For something that has been steadily dying for decades, the Chesapeake Bay promises to be a lovely corpse. Most of us who are fortunate to look out onto the broad estuary at sunset or witness the morning sky unveil the remaining pristine tracts of tributary and marsh are blinded by beauty.
Yet we know the bay is sick, because we are constantly reminded. For a decade, the Chesapeake Bay Foundation, the region's dominant enviro-educational organization, has issued annual report cards with disappointing grades. In addition, other nonprofit groups are recording how legislators vote on measures affecting the air, land and water qualities of the three states that most directly affect the bay.
These scorecards help gauge the extent of the bay's problems and identify some of the parties responsible for its poor condition. Yet after billions of dollars and decades spent trying to improve the Chesapeake, with almost nothing but bad news to show for the efforts, the scope of accountability must be broadened. Who's watching the watchdogs? Who's grading the graders?
Twenty-five years after policymakers and environmental groups ballyhooed the start of a massive restoration program, the Chesapeake Bay is no closer to stabilization and, in many respects, is worse off than before. The culprits continue to be silt, nitrogen and phosphorus runoff, over-fishing, poor management and a failed attempt to balance what science tells us needs to be done with what we are willing to sacrifice. In the meantime, the numbers of green groups within the 64,000-square-mile Chesapeake watershed are almost too many to count. A few of them are bigger and wealthier than they've ever been. The cynics among us can be pardoned for wondering if the call-to-arms to protect one of our most valuable resources has become a clever epigram to open the checkbooks.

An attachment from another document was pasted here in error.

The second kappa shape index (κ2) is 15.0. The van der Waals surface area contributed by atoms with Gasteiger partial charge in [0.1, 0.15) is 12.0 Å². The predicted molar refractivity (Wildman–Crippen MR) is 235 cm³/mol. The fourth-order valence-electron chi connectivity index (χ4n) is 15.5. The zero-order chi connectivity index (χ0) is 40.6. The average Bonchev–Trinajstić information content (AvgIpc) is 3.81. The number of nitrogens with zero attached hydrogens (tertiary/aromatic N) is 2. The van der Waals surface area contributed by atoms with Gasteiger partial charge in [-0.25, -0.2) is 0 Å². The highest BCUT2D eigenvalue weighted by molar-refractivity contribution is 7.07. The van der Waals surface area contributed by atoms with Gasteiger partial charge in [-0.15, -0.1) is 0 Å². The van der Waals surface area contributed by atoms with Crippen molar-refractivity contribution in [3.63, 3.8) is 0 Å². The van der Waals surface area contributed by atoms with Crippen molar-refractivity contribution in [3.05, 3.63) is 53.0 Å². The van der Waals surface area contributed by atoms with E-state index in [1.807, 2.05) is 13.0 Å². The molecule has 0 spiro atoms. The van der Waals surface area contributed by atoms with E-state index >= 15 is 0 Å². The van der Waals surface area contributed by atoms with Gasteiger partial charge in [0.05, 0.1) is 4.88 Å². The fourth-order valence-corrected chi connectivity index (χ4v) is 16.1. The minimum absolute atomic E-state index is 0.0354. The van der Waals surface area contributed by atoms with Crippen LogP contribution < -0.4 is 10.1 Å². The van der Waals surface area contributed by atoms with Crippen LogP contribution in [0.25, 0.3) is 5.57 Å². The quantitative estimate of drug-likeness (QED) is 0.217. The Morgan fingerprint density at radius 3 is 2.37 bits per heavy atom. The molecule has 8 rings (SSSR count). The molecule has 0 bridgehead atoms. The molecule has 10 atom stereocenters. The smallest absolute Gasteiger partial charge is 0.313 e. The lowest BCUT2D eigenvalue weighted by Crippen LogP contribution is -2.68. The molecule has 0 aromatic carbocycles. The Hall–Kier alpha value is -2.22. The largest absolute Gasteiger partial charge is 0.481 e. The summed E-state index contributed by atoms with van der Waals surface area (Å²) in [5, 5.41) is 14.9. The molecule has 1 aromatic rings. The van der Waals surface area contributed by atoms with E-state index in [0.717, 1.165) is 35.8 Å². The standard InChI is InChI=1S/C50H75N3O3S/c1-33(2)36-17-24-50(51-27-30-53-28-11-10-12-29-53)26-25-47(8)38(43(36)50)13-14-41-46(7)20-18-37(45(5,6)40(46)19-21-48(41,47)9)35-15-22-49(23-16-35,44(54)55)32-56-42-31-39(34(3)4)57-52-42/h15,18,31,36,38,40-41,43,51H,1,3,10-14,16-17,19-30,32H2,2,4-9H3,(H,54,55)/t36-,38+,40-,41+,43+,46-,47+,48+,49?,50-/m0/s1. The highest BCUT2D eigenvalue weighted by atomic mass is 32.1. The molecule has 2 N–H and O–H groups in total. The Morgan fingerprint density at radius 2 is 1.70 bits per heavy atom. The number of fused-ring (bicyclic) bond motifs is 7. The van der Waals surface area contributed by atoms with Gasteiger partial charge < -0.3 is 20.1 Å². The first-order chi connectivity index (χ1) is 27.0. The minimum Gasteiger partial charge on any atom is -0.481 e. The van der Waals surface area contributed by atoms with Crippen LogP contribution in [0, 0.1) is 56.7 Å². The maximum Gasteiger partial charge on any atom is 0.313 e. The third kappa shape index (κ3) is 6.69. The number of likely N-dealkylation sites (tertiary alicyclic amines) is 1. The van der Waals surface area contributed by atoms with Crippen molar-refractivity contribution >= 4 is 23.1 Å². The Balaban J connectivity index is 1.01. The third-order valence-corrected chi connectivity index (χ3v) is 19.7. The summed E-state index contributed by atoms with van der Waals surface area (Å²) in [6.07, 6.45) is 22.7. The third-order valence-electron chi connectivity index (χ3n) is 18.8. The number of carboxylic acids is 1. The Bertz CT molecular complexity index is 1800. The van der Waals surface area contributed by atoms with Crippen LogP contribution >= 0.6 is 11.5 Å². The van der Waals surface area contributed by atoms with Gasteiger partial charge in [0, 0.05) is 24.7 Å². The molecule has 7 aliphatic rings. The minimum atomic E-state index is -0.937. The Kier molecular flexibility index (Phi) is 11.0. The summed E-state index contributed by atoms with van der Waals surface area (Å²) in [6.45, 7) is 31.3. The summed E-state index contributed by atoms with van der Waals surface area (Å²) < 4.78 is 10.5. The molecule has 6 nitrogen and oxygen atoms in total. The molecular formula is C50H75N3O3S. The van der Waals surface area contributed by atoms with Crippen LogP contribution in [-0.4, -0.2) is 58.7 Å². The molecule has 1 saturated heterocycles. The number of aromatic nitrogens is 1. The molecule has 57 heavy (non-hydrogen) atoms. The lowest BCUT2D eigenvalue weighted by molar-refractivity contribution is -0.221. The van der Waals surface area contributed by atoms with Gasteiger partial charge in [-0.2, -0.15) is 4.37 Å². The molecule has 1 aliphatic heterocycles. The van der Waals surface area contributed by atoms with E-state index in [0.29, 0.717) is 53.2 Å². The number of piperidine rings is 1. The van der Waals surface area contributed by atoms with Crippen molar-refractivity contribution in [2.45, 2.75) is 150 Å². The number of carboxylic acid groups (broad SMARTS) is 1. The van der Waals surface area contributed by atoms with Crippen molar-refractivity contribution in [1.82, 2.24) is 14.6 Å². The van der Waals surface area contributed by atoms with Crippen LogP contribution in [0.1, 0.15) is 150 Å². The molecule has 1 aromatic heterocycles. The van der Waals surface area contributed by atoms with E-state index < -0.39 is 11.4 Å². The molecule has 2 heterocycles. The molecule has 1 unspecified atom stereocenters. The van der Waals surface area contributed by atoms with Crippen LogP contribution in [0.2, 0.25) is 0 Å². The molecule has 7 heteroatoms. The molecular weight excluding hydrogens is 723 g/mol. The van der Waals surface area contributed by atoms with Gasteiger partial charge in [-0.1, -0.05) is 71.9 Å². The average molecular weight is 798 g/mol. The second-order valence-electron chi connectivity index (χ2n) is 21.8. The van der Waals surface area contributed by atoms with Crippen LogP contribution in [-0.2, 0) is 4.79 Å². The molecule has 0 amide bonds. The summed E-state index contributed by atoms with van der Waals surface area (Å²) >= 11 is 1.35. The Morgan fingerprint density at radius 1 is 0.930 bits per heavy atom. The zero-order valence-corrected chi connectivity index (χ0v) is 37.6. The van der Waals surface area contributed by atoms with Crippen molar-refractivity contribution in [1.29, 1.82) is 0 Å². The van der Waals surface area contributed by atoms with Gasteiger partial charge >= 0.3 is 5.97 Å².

Whether we like it or not, the failed state of the Chesapeake and the crumbling economy provide us with a unique opportunity to reassess the choices we've made about protecting the bay. Clearly, our past decisions deserve the same low grades that the Chesapeake receives in the annual CBF report card. It is well beyond the point for environmental organizations and individual activists to ask themselves if they're really saving the bay.
Evidence that an overdue introspection already is under way came during a chilly outdoor press conference last December in Annapolis, where a small but credentialed gathering of scientists, former legislators and green advocates threw down the gauntlet challenging the effectiveness of past policies. Essentially, the so-far-nameless group advocated strong, mandatory regulatory controls rather than the nonbinding, voluntary approach used to date. Meanwhile, other voices are calling for a re-examination of how a burgeoning population - once considered a cow too sacred to scrutinize - will put bay cleanup goals further out of reach. Compelled by a collective frustration over failed efforts, these bold statements indicate a break from the status quo mindset of many environmental mainstreamers.
This soul-searching should not be limited to a handful of greens. Sadly, the Chesapeake region's environmental movement is hardly a movement at all. What once had been envisioned as a model of aggressive stewardship has morphed into a self-absorbed, self-perpetuating condition of stasis. Because of its stature as the de facto green leader and its impressive resources, the Chesapeake Bay Foundation could provide a profound example by beginning its own thorough introspection and by encouraging others to participate. Without new strategies and solutions - and perhaps even new movement leaders - the Chesapeake's decline will never be reversed. And when it gets too late to save the bay, all we'll have is its lovely corpse.
Bill Thompson, a former writer for The Baltimore Sun, is the author of magazine articles and books about the Chesapeake Bay. This article is distributed by Bay Journal News Service.